9

It is certainly correct in the sense that it is a legitimate neural network. The dropout layer introduces noise that is not injected during the test period. The goal is to combat overfitting so that the error in your test set will be lower due to better generalization. Applying the dropout layer on top of the input layer however throws away a lot of ...


8

I am currently on same stage like you. I am finding best option for anomaly detection, doing some research. What I have found is I think best matches your need and is better compare to what you have seen. i.e., TwitterAnomalyDetection, SkyLine. I have found better is Numenta's NAB (Numenta Anomaly Benchmark). It also have a very good community support and ...


8

(I actually wanted to write this as an answer to the Cross Validated question: Difference between Anomaly and Outlier, but the question is protected - I think answering it here should be fine, despite the lower visibility) People occasionally argue that there is no difference between an outlier and an anomaly by citing Charu Aggarwal, author of the Book "...


7

Fundamentally there is no difference. Say you have data and you want to build a model of it. As the name suggests, modeling is about finding a model, that is, a simplified representation of your data. In turn, we can view the model as an underlying process that generated your data in the first place, plus some noise. From that point of view, the data you ...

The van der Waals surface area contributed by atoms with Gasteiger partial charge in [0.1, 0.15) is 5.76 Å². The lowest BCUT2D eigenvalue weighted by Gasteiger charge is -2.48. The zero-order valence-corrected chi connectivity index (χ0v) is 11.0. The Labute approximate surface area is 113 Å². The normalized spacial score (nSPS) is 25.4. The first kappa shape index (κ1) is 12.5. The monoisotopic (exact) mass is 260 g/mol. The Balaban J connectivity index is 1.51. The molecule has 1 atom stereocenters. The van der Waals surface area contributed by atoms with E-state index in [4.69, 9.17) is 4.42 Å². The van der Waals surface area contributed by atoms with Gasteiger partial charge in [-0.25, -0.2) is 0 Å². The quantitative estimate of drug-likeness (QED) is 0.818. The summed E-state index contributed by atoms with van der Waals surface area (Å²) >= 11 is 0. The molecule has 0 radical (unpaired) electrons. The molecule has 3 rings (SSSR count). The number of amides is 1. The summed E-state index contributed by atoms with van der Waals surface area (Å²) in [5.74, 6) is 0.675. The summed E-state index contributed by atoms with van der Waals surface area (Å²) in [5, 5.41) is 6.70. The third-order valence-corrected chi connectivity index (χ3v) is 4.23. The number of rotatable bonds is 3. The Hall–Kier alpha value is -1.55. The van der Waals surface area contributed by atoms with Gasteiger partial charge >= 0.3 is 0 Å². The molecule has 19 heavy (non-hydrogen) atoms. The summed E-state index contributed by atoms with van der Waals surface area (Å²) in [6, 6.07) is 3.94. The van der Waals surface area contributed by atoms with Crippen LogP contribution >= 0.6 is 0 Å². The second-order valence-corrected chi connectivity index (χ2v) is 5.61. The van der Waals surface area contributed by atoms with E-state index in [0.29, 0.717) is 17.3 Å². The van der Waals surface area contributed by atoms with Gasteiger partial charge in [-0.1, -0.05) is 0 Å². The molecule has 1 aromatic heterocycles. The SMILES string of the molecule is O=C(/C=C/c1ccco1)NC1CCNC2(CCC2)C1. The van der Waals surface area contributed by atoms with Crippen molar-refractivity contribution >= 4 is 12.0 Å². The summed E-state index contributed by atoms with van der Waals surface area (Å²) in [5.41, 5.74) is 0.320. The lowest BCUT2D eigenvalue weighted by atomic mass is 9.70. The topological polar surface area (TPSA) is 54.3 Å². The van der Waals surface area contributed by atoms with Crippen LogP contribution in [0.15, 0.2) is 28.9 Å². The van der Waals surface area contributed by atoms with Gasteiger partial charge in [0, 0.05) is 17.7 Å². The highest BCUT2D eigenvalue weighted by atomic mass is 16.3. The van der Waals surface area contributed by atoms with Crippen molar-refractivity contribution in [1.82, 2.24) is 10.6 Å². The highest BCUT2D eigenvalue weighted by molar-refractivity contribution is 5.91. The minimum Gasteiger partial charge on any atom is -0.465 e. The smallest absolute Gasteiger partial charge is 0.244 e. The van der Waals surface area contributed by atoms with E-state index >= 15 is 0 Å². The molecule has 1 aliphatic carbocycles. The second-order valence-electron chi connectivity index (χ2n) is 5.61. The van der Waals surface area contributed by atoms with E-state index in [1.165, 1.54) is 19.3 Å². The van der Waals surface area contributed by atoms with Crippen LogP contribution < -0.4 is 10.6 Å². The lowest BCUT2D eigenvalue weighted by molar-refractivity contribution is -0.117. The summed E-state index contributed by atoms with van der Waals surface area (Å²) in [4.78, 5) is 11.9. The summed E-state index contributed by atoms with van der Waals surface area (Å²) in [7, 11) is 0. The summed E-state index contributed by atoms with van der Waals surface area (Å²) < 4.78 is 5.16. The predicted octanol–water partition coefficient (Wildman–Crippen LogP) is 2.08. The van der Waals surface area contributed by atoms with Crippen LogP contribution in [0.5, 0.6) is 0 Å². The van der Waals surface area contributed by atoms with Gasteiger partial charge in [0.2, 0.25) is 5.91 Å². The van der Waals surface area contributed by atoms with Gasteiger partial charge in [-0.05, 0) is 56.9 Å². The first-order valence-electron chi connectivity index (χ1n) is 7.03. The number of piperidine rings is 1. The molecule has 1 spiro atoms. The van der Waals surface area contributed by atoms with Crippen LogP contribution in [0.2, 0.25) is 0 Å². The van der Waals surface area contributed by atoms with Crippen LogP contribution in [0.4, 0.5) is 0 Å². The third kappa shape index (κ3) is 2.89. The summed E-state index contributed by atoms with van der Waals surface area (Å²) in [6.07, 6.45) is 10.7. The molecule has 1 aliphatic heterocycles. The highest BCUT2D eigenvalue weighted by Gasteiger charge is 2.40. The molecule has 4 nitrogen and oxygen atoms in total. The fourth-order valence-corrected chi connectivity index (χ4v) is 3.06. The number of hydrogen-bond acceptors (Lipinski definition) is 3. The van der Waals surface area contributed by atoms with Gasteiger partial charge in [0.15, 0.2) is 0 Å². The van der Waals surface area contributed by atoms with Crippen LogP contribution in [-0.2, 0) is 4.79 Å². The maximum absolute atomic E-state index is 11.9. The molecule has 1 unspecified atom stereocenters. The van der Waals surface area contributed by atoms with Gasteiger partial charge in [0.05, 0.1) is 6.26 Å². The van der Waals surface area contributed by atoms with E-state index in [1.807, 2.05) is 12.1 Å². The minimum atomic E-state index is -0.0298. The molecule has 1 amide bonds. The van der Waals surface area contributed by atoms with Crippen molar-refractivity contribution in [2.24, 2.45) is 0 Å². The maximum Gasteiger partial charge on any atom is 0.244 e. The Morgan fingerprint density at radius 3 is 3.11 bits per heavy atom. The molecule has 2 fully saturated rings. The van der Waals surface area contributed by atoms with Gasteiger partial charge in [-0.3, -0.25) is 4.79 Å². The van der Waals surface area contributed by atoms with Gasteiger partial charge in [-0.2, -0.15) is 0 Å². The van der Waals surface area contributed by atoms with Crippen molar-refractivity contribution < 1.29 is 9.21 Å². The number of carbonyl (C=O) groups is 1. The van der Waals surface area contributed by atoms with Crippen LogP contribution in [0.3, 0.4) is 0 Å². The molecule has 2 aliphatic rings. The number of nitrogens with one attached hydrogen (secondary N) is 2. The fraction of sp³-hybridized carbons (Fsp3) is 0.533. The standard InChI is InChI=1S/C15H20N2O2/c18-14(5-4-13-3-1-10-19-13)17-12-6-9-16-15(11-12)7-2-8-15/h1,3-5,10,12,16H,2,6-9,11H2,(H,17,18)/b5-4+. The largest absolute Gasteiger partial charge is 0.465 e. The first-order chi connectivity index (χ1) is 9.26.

6

I assume the feature you use to detect abnormality is one row of data in a logfile. If so, Sklearn is your good friend and you can use it as a blackbox. Check the tutorial of one-class SVM and Novelty detection. However, in case that your feature is an entire logfile, you need to first summarize it to some feature of same dimension, and then apply Novealty ...


6

Standardizing data is recommended because otherwise the range of values in each feature will act as a weight when determining how to cluster data, which is typically undesired. For example consider the standard metric for most clustering algorithms (including DBSCAN in sci-kit learn) -- euclidean, otherwise known as the L2 norm. If one of your features has ...


6

A very robust clustering algorithm against outliers is PFCM from Bezdek. In this paper Bezdek proposes Possibilistic-Fuzzy-C-Means which is an improvement of the different variations of fuzzy posibilistic clustering. This algorithm is particularly good at detecting outliers and avoiding them to influence the clusterization. So using PFCM you could find which ...


6